Congressional Accountability Project
1611 Connecticut Ave. NW Suite #3A
Washington, DC 20009
(202) 296-2787
fax (202) 833-2406

December 28, 1998

Honorable James Hansen, Chairman
Honorable Howard Berman, Ranking Member
House Committee on Standards of Official Conduct
HT-2, The Capitol
U. S. House of Representatives
Washington, DC 20515

Dear Representatives Hansen and Berman:

This letter constitutes a formal request for an inquiry into whether Representative Dan Burton (R-IN), Chairman of the House Committee on Government Reform and Oversight, has:

A. Defrauded the federal government by keeping a ghost employee, Claudia Keller, on his congressional payroll, in violation of federal law and House Rules;
B. Defrauded his own campaign committee, and converted campaign funds to personal use, by keeping two ghost employees, Claudia Keller and Sharon Delph, on his campaign payroll, in violation of federal law and House Rules;
C. Extorted campaign contributions, along with a member of his staff, Dan Moll, and solicited campaign funds in congressional offices, in violation of federal law; and,
D. Misused congressional funds, offices, resources and staff for campaign purposes, in violation of federal law and House Rules.

This request for inquiry is pursuant to House Rule 10, which authorizes the House Committee on Standards of Official Conduct ("Ethics Committee") to investigate "any alleged violation, by a Member...of the Code of Official Conduct or of any law, rule, regulation or other standard of conduct applicable to the conduct of such Member...in the performance of his duties or the discharge of his responsibilities..."(1)

We provide this information to prompt the Ethics Committee to appoint an investigative subcommittee and an outside counsel to investigate these matters. Ethics Committee Rule 19(a) states that "the Committee may consider any information in its possession indicating that a Member...may have committed a violation of the Code of Official Conduct or any law, rule, regulation, or other standard of conduct applicable to the conduct of such Member...in the performance of his or her duties or the discharge of his or her responsibilities."
 

A Salon Magazine article by Russ Baker suggests that Chairman Burton may have kept a ghost employee, Claudia Keller, on his congressional payroll, perhaps as part of a larger effort by Chairman Burton to provide financial resources for Keller and her family. According to Salon,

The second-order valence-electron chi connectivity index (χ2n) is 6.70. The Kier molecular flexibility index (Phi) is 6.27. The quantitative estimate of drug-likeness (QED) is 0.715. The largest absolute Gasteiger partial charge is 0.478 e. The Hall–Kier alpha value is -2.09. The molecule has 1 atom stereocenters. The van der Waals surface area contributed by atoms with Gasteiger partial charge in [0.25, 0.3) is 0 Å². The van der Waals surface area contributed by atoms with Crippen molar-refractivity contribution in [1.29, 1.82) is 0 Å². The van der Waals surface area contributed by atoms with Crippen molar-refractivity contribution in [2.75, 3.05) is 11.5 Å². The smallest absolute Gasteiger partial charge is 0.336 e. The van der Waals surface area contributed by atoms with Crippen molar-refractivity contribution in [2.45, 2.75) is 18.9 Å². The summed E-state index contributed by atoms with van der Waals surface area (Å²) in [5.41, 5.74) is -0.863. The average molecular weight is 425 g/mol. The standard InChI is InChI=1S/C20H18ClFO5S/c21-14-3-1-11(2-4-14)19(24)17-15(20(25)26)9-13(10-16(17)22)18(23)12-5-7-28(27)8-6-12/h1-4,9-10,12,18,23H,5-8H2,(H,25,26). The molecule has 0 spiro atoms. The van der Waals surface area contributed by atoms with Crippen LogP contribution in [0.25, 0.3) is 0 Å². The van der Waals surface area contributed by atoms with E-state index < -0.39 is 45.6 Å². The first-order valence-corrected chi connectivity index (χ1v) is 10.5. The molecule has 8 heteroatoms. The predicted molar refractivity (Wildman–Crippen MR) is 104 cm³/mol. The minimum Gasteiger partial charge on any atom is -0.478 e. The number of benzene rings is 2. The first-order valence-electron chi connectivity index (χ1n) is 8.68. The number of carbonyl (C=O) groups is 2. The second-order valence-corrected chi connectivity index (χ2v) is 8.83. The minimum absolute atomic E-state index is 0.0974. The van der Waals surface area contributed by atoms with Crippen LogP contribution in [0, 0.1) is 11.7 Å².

* * * * *
The Indianapolis Star asked Chairman Burton about Claudia Keller's official work product:
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The Washington Post quoted Burton spokesman John Williams describing Keller's official work: The Ethics Committee should evaluate whether Claudia Keller performs official work commensurate with her salary, and whether she is or has been a ghost employee. If she is or has been a ghost employee, then Chairman Burton and Keller may have engaged in a conspiracy to defraud the United States government. Such a conspiracy may have existed if Chairman Burton has submitted payroll forms for Claudia Keller, and Keller collected salary from the federal government while performing little or no official work. Criminal law, at 18 U.S.C. § 371, creates an offense, Furthermore, federal law broadly prohibits the use of government resources -- including congressional staff time -- for personal or non-official purposes. The Ethics Committee should determine whether Claudia Keller's congressional employment is consistent with this prohibition. If Keller is or has been a ghost employee, Chairman Burton is likely in violation of 31 U.S.C. § 1301(a): Similarly, the House Code of Official Conduct states that: The House Ethics Manual contains a parallel warning that: Finally, a recent Ethics Committee memorandum states that: The Ethics Committee should determine whether Claudia Keller kept such time records, and should scrutinize those records, if they exist, to discover whether she has performed sufficient official work to justify her taxpayer-funded salary. In any case, the Ethics Committee should determine whether Chairman Burton has cheated the federal government out of money by hiring a ghost employee.